Using Conversation as a Teaching Device in the Classroom with Dr Emmanuel Nuesiri, Professor at the African Leadership College (ALC) Mauritius

Share this post:

Minter Dialogue with Dr Emmanuel Nuesiri

Dr. Emmanuel Nuesiri is the Program Leader for the Social Sciences at the African Leadership College (ALC) Mauritius, where he teaches courses in Feminist Economics, Environmental Politics, and Research Methods. He holds a PhD from St. Antony’s College at the University of Oxford, UK. He has teaching and research experience from Africa, Europe, and the United States. In this conversation, we discuss his teaching philosophy and how he actively fosters debate and meaningful conversation in the classroom. We look at how he establishes a co-learning, co-sharing and knowledge co-creation space between himself and his students.

Please send me your questions — as an audio file if you’d like — to nminterdial@gmail.com. Otherwise, below, you’ll find the show notes and, of course, you are invited to comment. If you liked the podcast, please take a moment to rate it here.

To connect with Dr Emmanuel Nuesiri:

Other site(s) mentioned:

————–

Further resources for the Minter Dialogue podcast:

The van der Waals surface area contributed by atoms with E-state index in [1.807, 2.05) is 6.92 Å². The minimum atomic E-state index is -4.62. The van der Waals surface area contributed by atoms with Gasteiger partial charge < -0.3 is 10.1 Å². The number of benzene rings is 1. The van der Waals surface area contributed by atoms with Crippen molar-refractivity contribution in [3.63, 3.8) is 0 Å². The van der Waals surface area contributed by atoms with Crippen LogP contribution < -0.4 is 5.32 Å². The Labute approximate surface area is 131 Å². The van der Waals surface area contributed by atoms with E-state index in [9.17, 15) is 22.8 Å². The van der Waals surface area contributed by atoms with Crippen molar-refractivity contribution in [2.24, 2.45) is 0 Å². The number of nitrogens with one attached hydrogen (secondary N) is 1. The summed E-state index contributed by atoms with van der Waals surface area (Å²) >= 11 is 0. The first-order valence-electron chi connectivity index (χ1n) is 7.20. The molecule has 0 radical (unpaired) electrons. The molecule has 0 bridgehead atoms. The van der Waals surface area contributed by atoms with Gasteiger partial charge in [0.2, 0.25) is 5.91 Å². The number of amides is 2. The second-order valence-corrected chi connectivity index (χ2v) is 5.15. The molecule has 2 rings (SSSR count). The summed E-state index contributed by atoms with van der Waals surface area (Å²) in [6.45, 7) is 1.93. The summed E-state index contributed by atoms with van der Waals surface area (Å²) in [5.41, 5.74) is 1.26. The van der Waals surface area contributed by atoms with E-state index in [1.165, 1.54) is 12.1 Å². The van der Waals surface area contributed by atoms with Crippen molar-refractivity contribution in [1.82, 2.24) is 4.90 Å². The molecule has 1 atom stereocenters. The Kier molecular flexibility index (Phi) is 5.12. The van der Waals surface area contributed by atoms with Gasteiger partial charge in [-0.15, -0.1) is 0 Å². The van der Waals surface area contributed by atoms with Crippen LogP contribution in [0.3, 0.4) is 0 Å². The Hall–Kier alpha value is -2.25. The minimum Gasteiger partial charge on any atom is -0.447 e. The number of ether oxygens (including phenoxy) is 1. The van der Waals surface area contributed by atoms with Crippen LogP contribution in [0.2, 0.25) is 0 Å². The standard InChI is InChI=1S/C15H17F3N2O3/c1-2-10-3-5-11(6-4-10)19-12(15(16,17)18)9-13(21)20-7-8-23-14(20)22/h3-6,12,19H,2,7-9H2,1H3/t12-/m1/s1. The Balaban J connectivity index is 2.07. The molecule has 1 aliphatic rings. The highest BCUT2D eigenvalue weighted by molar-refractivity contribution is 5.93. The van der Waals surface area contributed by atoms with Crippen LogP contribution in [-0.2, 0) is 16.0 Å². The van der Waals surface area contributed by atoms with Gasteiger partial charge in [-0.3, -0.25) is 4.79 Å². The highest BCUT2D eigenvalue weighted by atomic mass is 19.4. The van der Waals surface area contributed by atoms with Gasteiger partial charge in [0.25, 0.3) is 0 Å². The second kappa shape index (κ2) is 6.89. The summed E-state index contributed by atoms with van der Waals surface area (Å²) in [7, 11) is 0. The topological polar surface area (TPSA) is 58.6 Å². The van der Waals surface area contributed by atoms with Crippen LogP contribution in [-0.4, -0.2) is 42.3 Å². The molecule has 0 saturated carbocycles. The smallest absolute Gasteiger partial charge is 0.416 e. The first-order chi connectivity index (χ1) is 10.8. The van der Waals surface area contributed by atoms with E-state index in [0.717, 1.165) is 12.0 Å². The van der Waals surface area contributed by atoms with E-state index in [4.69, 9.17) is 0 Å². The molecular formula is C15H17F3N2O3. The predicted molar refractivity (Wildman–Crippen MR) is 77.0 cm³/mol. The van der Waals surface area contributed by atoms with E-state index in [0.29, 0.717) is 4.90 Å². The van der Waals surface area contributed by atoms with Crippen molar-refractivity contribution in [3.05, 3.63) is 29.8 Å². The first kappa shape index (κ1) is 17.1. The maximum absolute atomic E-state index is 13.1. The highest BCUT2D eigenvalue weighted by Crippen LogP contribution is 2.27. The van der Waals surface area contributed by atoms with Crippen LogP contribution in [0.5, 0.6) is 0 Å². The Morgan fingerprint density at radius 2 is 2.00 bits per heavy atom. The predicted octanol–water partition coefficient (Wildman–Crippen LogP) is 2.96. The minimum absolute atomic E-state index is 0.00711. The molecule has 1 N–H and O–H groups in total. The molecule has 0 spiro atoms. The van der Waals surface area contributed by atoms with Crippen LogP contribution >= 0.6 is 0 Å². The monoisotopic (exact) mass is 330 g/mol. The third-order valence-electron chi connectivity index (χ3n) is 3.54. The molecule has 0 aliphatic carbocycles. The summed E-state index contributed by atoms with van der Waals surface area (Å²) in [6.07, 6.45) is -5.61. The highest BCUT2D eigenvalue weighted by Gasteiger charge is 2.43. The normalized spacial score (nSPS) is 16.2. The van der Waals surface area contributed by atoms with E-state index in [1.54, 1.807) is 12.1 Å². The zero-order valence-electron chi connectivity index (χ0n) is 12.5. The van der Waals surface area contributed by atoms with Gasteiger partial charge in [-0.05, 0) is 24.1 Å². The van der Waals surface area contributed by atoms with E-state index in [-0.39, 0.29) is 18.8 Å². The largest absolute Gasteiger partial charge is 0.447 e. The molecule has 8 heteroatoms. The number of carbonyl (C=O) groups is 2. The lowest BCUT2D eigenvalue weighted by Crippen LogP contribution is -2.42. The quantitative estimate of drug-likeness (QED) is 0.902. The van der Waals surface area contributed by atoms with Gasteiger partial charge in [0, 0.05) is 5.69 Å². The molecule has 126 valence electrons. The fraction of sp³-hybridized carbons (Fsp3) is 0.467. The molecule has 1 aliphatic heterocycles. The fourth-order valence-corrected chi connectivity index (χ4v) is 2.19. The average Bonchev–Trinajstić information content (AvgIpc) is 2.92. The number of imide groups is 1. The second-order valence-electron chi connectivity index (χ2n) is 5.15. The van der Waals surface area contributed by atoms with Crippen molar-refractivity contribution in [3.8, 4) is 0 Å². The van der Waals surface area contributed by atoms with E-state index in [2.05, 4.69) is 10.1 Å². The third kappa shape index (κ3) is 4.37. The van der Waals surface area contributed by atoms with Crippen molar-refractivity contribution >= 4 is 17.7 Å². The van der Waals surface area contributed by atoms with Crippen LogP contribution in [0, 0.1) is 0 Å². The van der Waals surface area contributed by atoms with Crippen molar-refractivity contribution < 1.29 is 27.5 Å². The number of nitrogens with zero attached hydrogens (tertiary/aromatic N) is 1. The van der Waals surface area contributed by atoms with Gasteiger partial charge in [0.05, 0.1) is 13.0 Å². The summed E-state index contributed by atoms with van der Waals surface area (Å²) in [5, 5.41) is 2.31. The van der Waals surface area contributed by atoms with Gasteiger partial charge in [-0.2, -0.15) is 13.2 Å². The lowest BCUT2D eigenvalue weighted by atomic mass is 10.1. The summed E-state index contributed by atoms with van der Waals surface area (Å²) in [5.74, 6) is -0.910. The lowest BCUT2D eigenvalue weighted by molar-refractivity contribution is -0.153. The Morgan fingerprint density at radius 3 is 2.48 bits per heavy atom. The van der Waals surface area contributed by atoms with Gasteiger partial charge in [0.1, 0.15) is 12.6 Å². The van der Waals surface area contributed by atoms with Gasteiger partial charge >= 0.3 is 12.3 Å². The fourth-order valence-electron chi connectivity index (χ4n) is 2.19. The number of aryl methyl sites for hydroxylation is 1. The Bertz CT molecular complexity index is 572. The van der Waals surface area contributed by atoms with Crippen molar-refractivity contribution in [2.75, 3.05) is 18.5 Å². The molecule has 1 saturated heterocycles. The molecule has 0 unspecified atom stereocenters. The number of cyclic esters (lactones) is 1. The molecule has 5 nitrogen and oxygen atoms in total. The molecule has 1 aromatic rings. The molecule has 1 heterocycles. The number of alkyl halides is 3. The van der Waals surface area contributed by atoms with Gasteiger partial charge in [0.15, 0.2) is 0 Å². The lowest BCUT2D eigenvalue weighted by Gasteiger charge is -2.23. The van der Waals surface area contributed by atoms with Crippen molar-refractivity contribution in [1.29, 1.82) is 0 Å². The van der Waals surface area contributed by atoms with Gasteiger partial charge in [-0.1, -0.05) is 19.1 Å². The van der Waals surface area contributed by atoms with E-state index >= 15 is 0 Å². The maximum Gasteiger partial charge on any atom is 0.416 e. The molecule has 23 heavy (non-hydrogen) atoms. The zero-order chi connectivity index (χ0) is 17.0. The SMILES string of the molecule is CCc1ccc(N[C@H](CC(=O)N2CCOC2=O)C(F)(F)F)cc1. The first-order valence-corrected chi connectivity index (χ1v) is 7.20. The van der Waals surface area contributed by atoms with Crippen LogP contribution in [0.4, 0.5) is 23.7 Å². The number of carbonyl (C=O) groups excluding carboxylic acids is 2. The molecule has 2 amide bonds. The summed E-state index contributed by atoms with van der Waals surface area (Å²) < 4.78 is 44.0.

RSS Feed for Minter Dialogue

Meanwhile, you can find my other interviews on the Minter Dialogue Show in this podcast tab, on Megaphone or via Apple Podcasts. If you like the show, please go over to rate this podcast via RateThisPodcast!

And for the francophones reading this, if you want to get more podcasts, you can also find my radio show en français over at: MinterDial.fr, on Megaphone or in iTunes.

Music credit: The jingle at the beginning of the show is courtesy of my friend, Pierre Journel, author of the Guitar Channel. And, the new sign-off music is “A Convinced Man,” a song I co-wrote and recorded with Stephanie Singer back in the late 1980s (please excuse the quality of the sound!).

 
 

***If you like my writing and are interested in fostering more meaningful conversations in our society, please check out my Dialogos Substack. This newsletter will feature articles on why and how we can all improve our conversations, whether it’s at home, with friends, in society at large or at work. Subscription is free, but if you see value in it, you are welcome to contribute both materially and through your comments. Sign up here:

Your email address will not be published. Required fields are marked *

*

This site uses Akismet to reduce spam. Learn how your comment data is processed.

Pin It on Pinterest